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Discussion in 'Lighting and Electrical' started by Kletus, Sep 12, 2016.
I'm thinking about buying one of these. Is it to bright? Anybody using one?
Wow, 11,000 lumens is up there. But "too bright"? You might know that answer better than us. When I used to live in a more rural area outside of Mansfield Ohio, there were no streetlights out there. It was DARK at night. I'd have one of these if it existed back then. Now that I live in the suburbs of Indy, we have streetlights and sidewalks and people have really bright porch lights. So I'm more worried about *being* seen, than I am about seeing.
I would guess it could be as much a danger to blind an oncoming driver who is unprepared, than it might be to have a dim headlight. Speaking of which, is there a way to dim some of these if you have to?
I have a very bright headlight. I had a couple drivers flash at me so I adjusted it a little lower. It lights up the road for about 150 feet now, which is enough for me.
It isn't so much the brightness but the angle that blinds drivers. My light's on the bars, so it's higher than a car's headlights. Had to angle it down some.
Good to know. I angled mine down too a while ago. I guess that's about all you can do, if you have a bright light. I was hoping I wasn't bothering too many other motorists.
Mr. Kletus, there is no such thing as a headlight that is too bright. Like others have said, angle is much more important than output.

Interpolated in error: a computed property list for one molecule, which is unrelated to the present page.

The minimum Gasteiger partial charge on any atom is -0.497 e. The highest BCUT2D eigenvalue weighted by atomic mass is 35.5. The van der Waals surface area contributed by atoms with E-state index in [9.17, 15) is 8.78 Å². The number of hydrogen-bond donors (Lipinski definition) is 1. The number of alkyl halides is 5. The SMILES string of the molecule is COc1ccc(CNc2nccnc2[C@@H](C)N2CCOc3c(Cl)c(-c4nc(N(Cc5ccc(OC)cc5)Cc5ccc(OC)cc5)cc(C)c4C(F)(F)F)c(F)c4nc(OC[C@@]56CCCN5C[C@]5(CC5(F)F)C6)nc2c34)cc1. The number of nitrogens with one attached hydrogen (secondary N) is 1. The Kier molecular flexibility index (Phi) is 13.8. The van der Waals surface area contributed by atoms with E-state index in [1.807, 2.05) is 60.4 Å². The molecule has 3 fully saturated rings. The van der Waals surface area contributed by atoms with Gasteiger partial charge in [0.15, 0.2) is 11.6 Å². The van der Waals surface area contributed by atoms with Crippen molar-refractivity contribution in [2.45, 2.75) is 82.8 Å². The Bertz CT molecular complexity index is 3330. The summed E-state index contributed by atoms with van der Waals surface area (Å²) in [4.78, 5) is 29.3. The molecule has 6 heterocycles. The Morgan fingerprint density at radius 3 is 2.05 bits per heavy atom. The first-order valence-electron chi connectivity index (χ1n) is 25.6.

I have this little light. I like it quite a bit, especially for the price. I really need to get another one, or two.
Chumped off and bought a 9x XML-T6 and a 7X XL-T6 on Ebay. I agree with Mogollon Monster. With all the pot holes we have here in Oklahoma City nothing will be to bright. I'll write a review after they arrive.
Fair warning I stopped buying those things cause the battery packs are a complete toss-up as to whether you will get one that lasts more than a dozen charges.
The first thing to do if you have battery problems with these is to check for current drain with the unit turned off. I use a Triplett 630 VOM. Cut one battery pack wire and put the ammeter in series. Start off on the 120 ma scale and work down to the 1.2 ma scale. If you detect any current flow with the flashlight turned off You need to put an off on switch where you cut the wire so you can turn it completely off when not in use. CAUTION!!! Don't turn on the flashlight with the ammeter connected as you might burn up the ammeter. You will need to turn on this switch to charge the battery. The problem with this drain is if you run a single L-Ion battery down past 2.5 volts it will damage it. If you run it completely dead it will kill it and it wont ever recharge again. I had one 3X XML-T6 hand held flashlight with a 20 ma drain that killed two sets of Chinese batteries before I checked this. Simple solution, add a switch. If your having problems with you batteries dying early and don't have the means to check it, go ahead and install a switch and a new battery and see if this solves your problem. I've had decent luck with Chinese batteries but they lie about their capacity. I buy used tested Panasonic 18650 batteries on Ebay. These used Panasonic batteries are better than new Chinese batteries.